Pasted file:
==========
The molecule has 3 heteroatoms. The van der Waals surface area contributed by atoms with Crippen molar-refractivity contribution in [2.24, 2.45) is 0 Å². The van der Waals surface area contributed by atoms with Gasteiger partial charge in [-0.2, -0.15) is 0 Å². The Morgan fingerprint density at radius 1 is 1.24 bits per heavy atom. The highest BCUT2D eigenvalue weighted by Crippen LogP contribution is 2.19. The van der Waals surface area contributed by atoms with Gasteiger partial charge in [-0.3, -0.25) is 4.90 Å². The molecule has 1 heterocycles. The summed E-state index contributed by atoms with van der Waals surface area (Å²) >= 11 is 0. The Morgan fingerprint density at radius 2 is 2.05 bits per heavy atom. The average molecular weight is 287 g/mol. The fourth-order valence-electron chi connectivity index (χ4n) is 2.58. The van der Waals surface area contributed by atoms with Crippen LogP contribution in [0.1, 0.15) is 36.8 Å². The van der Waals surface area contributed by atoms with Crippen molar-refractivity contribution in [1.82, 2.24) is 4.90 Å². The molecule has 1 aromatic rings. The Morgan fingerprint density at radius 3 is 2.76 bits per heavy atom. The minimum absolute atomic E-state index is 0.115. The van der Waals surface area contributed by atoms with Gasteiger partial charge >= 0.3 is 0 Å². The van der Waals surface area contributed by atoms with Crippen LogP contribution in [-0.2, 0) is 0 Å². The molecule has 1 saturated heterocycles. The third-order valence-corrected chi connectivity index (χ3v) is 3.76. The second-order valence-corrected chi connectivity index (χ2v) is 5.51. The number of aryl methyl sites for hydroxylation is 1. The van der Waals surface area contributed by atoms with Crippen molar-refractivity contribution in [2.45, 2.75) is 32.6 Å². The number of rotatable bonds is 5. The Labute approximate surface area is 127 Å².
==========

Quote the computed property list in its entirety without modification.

The molecule has 3 heteroatoms. The van der Waals surface area contributed by atoms with Crippen molar-refractivity contribution in [2.24, 2.45) is 0 Å². The van der Waals surface area contributed by atoms with Gasteiger partial charge in [-0.2, -0.15) is 0 Å². The Morgan fingerprint density at radius 1 is 1.24 bits per heavy atom. The highest BCUT2D eigenvalue weighted by Crippen LogP contribution is 2.19. The van der Waals surface area contributed by atoms with Gasteiger partial charge in [-0.3, -0.25) is 4.90 Å². The molecule has 1 heterocycles. The summed E-state index contributed by atoms with van der Waals surface area (Å²) >= 11 is 0. The Morgan fingerprint density at radius 2 is 2.05 bits per heavy atom. The average molecular weight is 287 g/mol. The fourth-order valence-electron chi connectivity index (χ4n) is 2.58. The van der Waals surface area contributed by atoms with Crippen LogP contribution in [0.1, 0.15) is 36.8 Å². The van der Waals surface area contributed by atoms with Crippen molar-refractivity contribution in [1.82, 2.24) is 4.90 Å². The molecule has 1 aromatic rings. The Morgan fingerprint density at radius 3 is 2.76 bits per heavy atom. The minimum absolute atomic E-state index is 0.115. The van der Waals surface area contributed by atoms with Gasteiger partial charge >= 0.3 is 0 Å². The van der Waals surface area contributed by atoms with Crippen LogP contribution in [-0.2, 0) is 0 Å². The molecule has 1 saturated heterocycles. The third-order valence-corrected chi connectivity index (χ3v) is 3.76. The second-order valence-corrected chi connectivity index (χ2v) is 5.51. The number of aryl methyl sites for hydroxylation is 1. The van der Waals surface area contributed by atoms with Crippen molar-refractivity contribution in [2.45, 2.75) is 32.6 Å². The number of rotatable bonds is 5. The Labute approximate surface area is 127 Å².